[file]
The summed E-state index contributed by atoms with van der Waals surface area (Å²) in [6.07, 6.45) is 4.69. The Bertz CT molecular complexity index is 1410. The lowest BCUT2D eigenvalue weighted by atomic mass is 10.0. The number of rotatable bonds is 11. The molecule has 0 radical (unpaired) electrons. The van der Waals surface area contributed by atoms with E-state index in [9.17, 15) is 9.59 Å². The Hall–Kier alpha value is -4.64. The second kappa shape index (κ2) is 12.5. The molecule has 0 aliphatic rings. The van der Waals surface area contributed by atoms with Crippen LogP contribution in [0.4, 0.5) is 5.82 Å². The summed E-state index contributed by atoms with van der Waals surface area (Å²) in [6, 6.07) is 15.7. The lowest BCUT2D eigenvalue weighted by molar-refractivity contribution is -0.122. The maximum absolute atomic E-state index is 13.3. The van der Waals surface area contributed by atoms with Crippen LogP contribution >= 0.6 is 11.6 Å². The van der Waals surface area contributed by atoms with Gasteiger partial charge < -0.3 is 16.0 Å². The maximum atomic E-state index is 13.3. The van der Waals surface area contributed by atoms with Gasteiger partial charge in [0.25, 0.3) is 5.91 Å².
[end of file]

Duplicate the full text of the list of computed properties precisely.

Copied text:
The summed E-state index contributed by atoms with van der Waals surface area (Å²) in [6.07, 6.45) is 4.69. The Bertz CT molecular complexity index is 1410. The lowest BCUT2D eigenvalue weighted by atomic mass is 10.0. The number of rotatable bonds is 11. The molecule has 0 radical (unpaired) electrons. The van der Waals surface area contributed by atoms with E-state index in [9.17, 15) is 9.59 Å². The Hall–Kier alpha value is -4.64. The second kappa shape index (κ2) is 12.5. The molecule has 0 aliphatic rings. The van der Waals surface area contributed by atoms with Crippen LogP contribution in [0.4, 0.5) is 5.82 Å². The summed E-state index contributed by atoms with van der Waals surface area (Å²) in [6, 6.07) is 15.7. The lowest BCUT2D eigenvalue weighted by molar-refractivity contribution is -0.122. The maximum absolute atomic E-state index is 13.3. The van der Waals surface area contributed by atoms with Crippen LogP contribution >= 0.6 is 11.6 Å². The van der Waals surface area contributed by atoms with Gasteiger partial charge < -0.3 is 16.0 Å². The maximum atomic E-state index is 13.3. The van der Waals surface area contributed by atoms with Gasteiger partial charge in [0.25, 0.3) is 5.91 Å².